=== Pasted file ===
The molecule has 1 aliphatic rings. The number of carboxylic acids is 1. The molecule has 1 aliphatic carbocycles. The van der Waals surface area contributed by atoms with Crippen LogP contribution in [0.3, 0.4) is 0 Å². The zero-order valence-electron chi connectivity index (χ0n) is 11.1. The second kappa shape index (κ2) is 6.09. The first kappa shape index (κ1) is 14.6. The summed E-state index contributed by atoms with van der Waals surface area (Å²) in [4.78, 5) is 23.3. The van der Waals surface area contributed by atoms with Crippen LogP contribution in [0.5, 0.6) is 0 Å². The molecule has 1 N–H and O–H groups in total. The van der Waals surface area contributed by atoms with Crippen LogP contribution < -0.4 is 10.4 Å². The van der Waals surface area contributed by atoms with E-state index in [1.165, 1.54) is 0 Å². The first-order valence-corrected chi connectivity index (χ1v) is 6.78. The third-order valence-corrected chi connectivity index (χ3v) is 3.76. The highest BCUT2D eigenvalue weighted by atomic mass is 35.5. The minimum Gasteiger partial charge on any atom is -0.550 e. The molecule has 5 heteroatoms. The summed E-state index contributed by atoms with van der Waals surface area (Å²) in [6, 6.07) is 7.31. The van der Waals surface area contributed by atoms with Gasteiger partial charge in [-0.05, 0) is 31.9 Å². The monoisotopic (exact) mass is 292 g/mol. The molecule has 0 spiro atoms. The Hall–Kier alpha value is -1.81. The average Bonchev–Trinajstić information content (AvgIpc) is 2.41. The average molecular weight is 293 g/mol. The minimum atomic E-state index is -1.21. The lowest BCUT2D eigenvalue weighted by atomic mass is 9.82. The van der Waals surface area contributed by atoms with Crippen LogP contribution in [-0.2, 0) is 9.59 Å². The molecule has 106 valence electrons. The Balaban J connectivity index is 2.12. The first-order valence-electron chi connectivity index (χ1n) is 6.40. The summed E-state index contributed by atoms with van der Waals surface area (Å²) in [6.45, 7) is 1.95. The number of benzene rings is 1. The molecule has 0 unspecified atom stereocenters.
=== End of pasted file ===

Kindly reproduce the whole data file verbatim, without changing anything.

The molecule has 1 aliphatic rings. The number of carboxylic acids is 1. The molecule has 1 aliphatic carbocycles. The van der Waals surface area contributed by atoms with Crippen LogP contribution in [0.3, 0.4) is 0 Å². The zero-order valence-electron chi connectivity index (χ0n) is 11.1. The second kappa shape index (κ2) is 6.09. The first kappa shape index (κ1) is 14.6. The summed E-state index contributed by atoms with van der Waals surface area (Å²) in [4.78, 5) is 23.3. The van der Waals surface area contributed by atoms with Crippen LogP contribution in [0.5, 0.6) is 0 Å². The molecule has 1 N–H and O–H groups in total. The van der Waals surface area contributed by atoms with Crippen LogP contribution < -0.4 is 10.4 Å². The van der Waals surface area contributed by atoms with E-state index in [1.165, 1.54) is 0 Å². The first-order valence-corrected chi connectivity index (χ1v) is 6.78. The third-order valence-corrected chi connectivity index (χ3v) is 3.76. The highest BCUT2D eigenvalue weighted by atomic mass is 35.5. The minimum Gasteiger partial charge on any atom is -0.550 e. The molecule has 5 heteroatoms. The summed E-state index contributed by atoms with van der Waals surface area (Å²) in [6, 6.07) is 7.31. The van der Waals surface area contributed by atoms with Gasteiger partial charge in [-0.05, 0) is 31.9 Å². The monoisotopic (exact) mass is 292 g/mol. The molecule has 0 spiro atoms. The Hall–Kier alpha value is -1.81. The average Bonchev–Trinajstić information content (AvgIpc) is 2.41. The average molecular weight is 293 g/mol. The minimum atomic E-state index is -1.21. The lowest BCUT2D eigenvalue weighted by atomic mass is 9.82. The van der Waals surface area contributed by atoms with Crippen LogP contribution in [-0.2, 0) is 9.59 Å². The molecule has 106 valence electrons. The Balaban J connectivity index is 2.12. The first-order valence-electron chi connectivity index (χ1n) is 6.40. The summed E-state index contributed by atoms with van der Waals surface area (Å²) in [6.45, 7) is 1.95. The number of benzene rings is 1. The molecule has 0 unspecified atom stereocenters.